Mist-netting - Dawlish Warren - Saturday 29 Sep 2018
High Tide 3.70m
On the evening of 29 September 2018 at Dawlish Warren a team of 14 took a modest mist-net catch of 13 Oystercatcher (10 new birds and 3 retraps) and a Dunlin, but it was good to get a session under our belts. We colour-ringed another 12 birds, and was great to see that one of the retraps was ringed over 24 years ago - more details here. We learnt a lot from our first session, and feel like we can build on this and will catch a lot more in the future. The 3.7m tide was fine in the conditions we may chose lower tides in future and set more nets.
Huge thanks to Steve and the ranger team for all the help and support, particularly for providing so many of the team with chest waders. It was also great to have the Golf Club being so helpful and allowing us to drive the land rover down their track – that made life so much easier than having to carry all that kit.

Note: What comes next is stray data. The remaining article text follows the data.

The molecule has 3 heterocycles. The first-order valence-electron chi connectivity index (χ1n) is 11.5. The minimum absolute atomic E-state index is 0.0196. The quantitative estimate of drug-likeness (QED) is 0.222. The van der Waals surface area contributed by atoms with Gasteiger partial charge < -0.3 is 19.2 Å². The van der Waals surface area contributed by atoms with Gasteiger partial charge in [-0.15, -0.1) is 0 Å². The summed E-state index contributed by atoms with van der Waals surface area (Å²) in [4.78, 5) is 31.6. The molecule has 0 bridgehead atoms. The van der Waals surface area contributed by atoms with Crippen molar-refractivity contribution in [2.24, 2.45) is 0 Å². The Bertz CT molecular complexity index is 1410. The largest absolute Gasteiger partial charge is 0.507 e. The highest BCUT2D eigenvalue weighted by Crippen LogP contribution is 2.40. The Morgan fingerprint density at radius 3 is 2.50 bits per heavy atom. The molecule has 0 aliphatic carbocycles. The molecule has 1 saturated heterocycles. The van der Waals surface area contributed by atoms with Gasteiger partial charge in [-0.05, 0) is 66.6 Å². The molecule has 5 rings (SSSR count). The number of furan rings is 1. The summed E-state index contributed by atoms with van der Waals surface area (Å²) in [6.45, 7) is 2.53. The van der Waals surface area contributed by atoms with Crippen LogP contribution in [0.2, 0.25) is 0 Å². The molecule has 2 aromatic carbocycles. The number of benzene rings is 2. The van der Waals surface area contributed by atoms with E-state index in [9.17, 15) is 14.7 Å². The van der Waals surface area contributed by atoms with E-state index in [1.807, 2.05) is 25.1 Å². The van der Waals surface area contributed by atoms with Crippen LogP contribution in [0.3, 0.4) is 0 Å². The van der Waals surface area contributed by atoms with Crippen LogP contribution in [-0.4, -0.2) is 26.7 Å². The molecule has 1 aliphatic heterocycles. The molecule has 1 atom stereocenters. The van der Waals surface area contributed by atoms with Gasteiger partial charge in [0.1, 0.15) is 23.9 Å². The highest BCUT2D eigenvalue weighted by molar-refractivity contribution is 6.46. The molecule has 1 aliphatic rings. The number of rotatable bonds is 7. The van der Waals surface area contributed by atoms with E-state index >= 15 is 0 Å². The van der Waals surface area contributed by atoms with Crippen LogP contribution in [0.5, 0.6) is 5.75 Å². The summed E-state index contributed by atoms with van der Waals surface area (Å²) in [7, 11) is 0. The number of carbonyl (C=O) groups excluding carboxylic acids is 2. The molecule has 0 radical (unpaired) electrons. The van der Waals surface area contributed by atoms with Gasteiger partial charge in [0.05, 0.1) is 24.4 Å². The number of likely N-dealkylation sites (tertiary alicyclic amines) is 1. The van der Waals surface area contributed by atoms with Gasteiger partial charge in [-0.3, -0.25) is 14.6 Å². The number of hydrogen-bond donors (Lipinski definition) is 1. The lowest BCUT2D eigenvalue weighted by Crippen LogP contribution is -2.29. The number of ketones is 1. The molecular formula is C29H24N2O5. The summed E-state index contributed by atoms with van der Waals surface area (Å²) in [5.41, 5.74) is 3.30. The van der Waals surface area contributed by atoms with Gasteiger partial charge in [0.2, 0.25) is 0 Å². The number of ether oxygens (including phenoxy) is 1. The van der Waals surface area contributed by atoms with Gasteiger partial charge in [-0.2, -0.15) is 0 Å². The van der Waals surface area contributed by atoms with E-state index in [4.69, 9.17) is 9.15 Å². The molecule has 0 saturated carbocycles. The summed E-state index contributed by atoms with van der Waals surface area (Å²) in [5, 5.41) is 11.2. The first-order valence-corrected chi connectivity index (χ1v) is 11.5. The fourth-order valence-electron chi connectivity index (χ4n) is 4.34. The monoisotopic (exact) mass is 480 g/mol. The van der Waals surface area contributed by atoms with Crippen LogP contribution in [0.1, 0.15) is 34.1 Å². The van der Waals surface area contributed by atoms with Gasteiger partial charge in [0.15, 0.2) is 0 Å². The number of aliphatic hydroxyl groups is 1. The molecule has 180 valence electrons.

|Species||Ringed||Retraps||Controls||Colour ringed||GPS tagged|
The use of mist-nets on high tides during the hours of darkness is less selective in which species are caught, but this technique provides us with additional opportunities to catch and ring waders in the region. A mist-net catch can usually be managed with a smaller team and without the need for a specialist cannon net license holder or the preparatory work needed to reconnaisace precise roost sites and set cannon nets in advance of the planned catch tide.
Our focus on the Exe estuary is the wintering Oystercatcher population and this species is our primary target for mist-netting as we aim to catch birds flying into the high-tide roosts.
Oystercatchers are faithful to wintering sites so the birds you have seen here years ago may be the same ones now. The oldest Dawlish Warren Oystercatcher on record is at least 36 years old, last seen in Jan 2018.
2018-2019 winter totals